On Tuesday October 1, 2013 from 2:30-5:30 pm, LSU Libraries Special Collections will host an Open House event. This is an opportunity for students, faculty, staff, and the general public to stop by and visit the Hill Memorial Library, meet the faculty, staff and students who work here, and learn more about what we do and what our library holds.
The event will feature demonstrations of some of the work we do, including minor conservation work such as making enclosures; processing and cataloging; digitizing and microfilming; as well as information and the demonstration of projects and areas that fall under Special Collections, including the T. Harry Williams Center for Oral History; the Civil War Book Review; and two important grant projects relating to digitizing newspapers, and the collaborative NEH grant to digitize materials relating to Louisiana’s Free People of Color.
As part of the Open House, we will also be showcasing some of our favorite things from the collections, allowing visitors to see rare and unique items, and to talk with curators and other staff about our holdings and how the materials at Hill can help further research and scholarship at every level. The Open House is an opportunity to share some of the ‘special collections superlatives’ such as our oldest, smallest, largest, and most intriguing items. This is just a small sampling of what is available to all at Hill, but it is a fun way to show off some select interesting rare and unique materials.
For example, did you know that the library has a photograph of Varina Davis (a daguerreotype) from the late 1840s – just a few years after the invention of photography?
The Hill Memorial Library is home to over 5000 manuscript collections, including political papers of such notable Louisianans as Huey and Russell Long and John Breaux. It also is home to rare documents that help illustrate the very beginnings of Louisiana statehood, such as the Claiborne Letter Book, as well as materials that document the Civil Rights struggle in Louisiana. The library is also a place to learn about books, from “incunabula” (books printed before the year 1501 – in the era of Gutenberg and the invention of moveable type), to comic books, modern artists’ books, and works of science fiction and fantasy. There are many, many surprises, including one of largest and most comprehensive collections on the game of poker held anywhere.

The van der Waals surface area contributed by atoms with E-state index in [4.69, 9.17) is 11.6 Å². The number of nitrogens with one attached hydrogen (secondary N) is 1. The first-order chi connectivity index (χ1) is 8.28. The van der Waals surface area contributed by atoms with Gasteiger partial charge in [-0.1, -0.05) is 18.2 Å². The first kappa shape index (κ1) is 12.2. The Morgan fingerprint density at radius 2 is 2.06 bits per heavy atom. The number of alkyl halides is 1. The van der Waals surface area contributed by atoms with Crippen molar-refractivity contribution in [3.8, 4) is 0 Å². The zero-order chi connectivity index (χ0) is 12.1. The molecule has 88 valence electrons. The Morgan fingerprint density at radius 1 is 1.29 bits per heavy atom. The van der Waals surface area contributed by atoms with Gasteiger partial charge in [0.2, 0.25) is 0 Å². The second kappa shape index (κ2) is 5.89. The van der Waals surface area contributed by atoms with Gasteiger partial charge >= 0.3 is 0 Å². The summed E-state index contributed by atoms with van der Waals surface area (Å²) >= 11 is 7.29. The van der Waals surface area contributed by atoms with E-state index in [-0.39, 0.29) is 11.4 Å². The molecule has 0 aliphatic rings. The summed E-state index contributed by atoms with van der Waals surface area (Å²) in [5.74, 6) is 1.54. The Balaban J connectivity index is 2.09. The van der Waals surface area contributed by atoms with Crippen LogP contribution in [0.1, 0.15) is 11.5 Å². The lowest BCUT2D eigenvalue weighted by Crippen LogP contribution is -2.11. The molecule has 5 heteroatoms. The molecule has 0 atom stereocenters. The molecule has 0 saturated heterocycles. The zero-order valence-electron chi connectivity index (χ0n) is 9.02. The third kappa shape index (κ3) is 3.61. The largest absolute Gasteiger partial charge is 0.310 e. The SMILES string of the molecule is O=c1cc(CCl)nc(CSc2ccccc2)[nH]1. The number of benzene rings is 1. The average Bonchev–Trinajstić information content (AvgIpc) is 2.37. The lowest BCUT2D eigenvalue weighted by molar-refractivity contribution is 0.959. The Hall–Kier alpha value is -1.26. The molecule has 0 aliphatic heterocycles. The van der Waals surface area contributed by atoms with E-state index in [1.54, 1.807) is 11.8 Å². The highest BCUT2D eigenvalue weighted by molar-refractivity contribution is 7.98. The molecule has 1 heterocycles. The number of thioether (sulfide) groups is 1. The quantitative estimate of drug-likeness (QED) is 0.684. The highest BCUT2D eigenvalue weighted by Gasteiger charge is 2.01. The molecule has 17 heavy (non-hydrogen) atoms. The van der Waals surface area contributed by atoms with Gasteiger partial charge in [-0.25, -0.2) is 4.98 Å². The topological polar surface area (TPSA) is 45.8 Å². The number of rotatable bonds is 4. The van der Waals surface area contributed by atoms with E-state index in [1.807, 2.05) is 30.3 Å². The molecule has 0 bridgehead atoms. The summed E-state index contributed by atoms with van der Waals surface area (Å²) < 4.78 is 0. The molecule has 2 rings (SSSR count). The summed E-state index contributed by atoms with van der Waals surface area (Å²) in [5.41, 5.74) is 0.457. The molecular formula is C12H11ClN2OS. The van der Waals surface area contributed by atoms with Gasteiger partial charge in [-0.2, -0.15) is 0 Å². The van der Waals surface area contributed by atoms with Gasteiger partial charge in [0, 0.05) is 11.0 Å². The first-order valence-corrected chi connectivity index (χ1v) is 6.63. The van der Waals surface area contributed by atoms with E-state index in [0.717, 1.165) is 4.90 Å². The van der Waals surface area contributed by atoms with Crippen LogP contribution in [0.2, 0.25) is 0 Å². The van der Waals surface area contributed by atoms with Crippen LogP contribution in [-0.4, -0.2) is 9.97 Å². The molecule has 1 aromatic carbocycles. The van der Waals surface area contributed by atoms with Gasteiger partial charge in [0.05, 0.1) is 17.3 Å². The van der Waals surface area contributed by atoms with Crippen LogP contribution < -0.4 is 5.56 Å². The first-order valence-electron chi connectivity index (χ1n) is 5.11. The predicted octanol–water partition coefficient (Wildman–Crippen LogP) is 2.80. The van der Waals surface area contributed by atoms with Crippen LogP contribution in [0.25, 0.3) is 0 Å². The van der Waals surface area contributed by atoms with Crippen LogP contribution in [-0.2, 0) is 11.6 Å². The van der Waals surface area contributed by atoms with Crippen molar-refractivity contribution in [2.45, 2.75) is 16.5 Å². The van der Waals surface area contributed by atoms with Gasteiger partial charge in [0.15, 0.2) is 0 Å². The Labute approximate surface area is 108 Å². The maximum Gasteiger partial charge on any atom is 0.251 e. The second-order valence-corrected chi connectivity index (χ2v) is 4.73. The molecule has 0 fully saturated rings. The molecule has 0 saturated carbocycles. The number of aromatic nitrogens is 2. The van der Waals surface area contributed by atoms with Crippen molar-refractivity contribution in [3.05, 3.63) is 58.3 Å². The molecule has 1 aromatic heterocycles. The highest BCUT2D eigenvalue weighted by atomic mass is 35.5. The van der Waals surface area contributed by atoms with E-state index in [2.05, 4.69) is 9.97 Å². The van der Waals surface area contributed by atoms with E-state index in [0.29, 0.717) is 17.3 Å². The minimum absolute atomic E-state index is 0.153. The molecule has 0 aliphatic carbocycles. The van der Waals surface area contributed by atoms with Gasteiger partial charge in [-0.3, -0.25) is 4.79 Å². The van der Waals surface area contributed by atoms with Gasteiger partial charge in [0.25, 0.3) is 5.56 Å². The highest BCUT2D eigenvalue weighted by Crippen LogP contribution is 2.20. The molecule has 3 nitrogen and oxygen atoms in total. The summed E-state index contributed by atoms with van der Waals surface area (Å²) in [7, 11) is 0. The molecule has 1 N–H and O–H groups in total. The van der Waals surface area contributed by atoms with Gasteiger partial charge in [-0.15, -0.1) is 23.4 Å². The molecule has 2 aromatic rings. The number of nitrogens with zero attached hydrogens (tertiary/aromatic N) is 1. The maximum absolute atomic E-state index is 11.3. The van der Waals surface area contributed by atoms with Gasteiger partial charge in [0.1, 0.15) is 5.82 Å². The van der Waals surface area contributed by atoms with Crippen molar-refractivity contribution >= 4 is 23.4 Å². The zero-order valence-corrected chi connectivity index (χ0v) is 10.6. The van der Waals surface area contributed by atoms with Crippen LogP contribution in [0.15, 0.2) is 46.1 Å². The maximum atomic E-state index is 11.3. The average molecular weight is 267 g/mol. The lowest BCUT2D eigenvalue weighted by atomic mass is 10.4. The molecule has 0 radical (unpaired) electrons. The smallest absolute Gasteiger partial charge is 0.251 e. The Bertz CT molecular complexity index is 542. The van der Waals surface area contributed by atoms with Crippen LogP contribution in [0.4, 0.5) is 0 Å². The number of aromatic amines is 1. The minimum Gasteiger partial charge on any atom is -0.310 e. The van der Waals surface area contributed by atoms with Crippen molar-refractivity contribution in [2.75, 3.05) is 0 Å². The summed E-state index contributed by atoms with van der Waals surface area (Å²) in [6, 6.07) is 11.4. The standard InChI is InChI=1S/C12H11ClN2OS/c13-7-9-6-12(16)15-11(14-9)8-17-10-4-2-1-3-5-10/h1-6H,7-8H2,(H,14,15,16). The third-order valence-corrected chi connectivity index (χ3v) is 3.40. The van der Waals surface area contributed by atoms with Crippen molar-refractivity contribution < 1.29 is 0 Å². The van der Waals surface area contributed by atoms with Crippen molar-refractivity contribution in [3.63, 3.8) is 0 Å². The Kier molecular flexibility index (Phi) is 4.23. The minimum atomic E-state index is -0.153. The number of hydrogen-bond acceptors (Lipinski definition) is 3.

“Special Collections is open to all — all of the time. This library is here for everyone, and we welcome everyone to come and take advantage of the infinite resources available in Hill. We thought that this Open House would be a good way to share some interesting things about the collections and the work that we do in a new way,” said the newly appointed Head of Special Collections, Jessica Lacher-Feldman. “I see this as a unique opportunity to engage users and potential users in a casual way. I feel its important to know that you don’t always need a reason or need to see something specific to visit special collections. Come in, look around, and talk to us. I am looking forward to meeting new people from across campus during the Open House, and hope it will spark further interest in using the collections for research, projects, and in creative and new ways. Come in to see what’s special about Special Collections. The answer, in a nutshell, is everything!”
In addition to the collections, projects, and processes, there will be two exhibits going on in Hill’s gallery areas. “Centuries of Style: A RETROspective of Dress” is a two part exhibit that features the photography of LSU alum Jane McCowan on the first floor. The second floor features images from throughout our collections that reflect sartorial choices and fashions from throughout the world, from ancient times to the 20th century. The second exhibit, which opens on September 23 is entitled “Saturday Night in Tiger Stadium” commemorates the 25th anniversary of the 1988 football game, now widely known as the Earthquake Game. The original seismogram will be on display in the exhibit. It can also be viewed in the LOUISiana Digital Library at http://cdm16313.contentdm.oclc.org/cdm/singleitem/collection/p120701coll24/id/323/rec/20.
The Open House is meant for all — come by for a few minutes, or stay as long as you like. This event is held in conjunction with the celebration of American Archives Month, a national celebration of the power and significance of archives. For more information about the Open House, contact Jessica Lacher-Feldman at firstname.lastname@example.org or at (225) 578-6544.
Today is Flag Day!
This image comes from the current exhibition, The Summer of 1863: Gettysburg, Vicksburg & Port Hudson, now on display in the Lecture Hall in Hill Memorial Library.
The exhibition features a sampling of materials from the vast Civil War holdings available for research in LSU Libraries Special Collections.
LSU Special Collections is proud to co-sponsor “From Civil War to Civil Rights,” the 2013 Historic Natchez Conference, April 17-20, 2013.Headquartered at the Eola Hotel in downtown Natchez, the meeting offers a full program of free lectures on centuries of Natchez and the Lower Mississippi Valley’s history, narrowing to a particular focus on the American Civil War and the Civil Rights Movement.